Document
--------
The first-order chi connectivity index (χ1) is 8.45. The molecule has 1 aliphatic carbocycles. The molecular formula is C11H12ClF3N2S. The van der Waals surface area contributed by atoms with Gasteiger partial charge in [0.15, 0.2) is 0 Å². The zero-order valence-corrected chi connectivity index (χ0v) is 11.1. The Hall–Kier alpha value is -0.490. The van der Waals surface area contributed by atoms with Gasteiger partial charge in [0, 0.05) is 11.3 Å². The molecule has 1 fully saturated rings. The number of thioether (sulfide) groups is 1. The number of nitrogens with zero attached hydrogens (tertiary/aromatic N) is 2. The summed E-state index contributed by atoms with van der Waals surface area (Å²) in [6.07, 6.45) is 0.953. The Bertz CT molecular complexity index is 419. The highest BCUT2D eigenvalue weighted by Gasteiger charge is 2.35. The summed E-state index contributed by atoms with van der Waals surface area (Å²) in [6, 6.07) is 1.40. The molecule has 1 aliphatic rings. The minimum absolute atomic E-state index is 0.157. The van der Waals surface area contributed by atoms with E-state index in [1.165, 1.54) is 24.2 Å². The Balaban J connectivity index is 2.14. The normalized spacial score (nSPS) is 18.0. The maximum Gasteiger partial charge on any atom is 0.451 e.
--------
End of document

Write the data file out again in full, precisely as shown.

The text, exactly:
The first-order chi connectivity index (χ1) is 8.45. The molecule has 1 aliphatic carbocycles. The molecular formula is C11H12ClF3N2S. The van der Waals surface area contributed by atoms with Gasteiger partial charge in [0.15, 0.2) is 0 Å². The zero-order valence-corrected chi connectivity index (χ0v) is 11.1. The Hall–Kier alpha value is -0.490. The van der Waals surface area contributed by atoms with Gasteiger partial charge in [0, 0.05) is 11.3 Å². The molecule has 1 fully saturated rings. The number of thioether (sulfide) groups is 1. The number of nitrogens with zero attached hydrogens (tertiary/aromatic N) is 2. The summed E-state index contributed by atoms with van der Waals surface area (Å²) in [6.07, 6.45) is 0.953. The Bertz CT molecular complexity index is 419. The highest BCUT2D eigenvalue weighted by Gasteiger charge is 2.35. The summed E-state index contributed by atoms with van der Waals surface area (Å²) in [6, 6.07) is 1.40. The molecule has 1 aliphatic rings. The minimum absolute atomic E-state index is 0.157. The van der Waals surface area contributed by atoms with E-state index in [1.165, 1.54) is 24.2 Å². The Balaban J connectivity index is 2.14. The normalized spacial score (nSPS) is 18.0. The maximum Gasteiger partial charge on any atom is 0.451 e.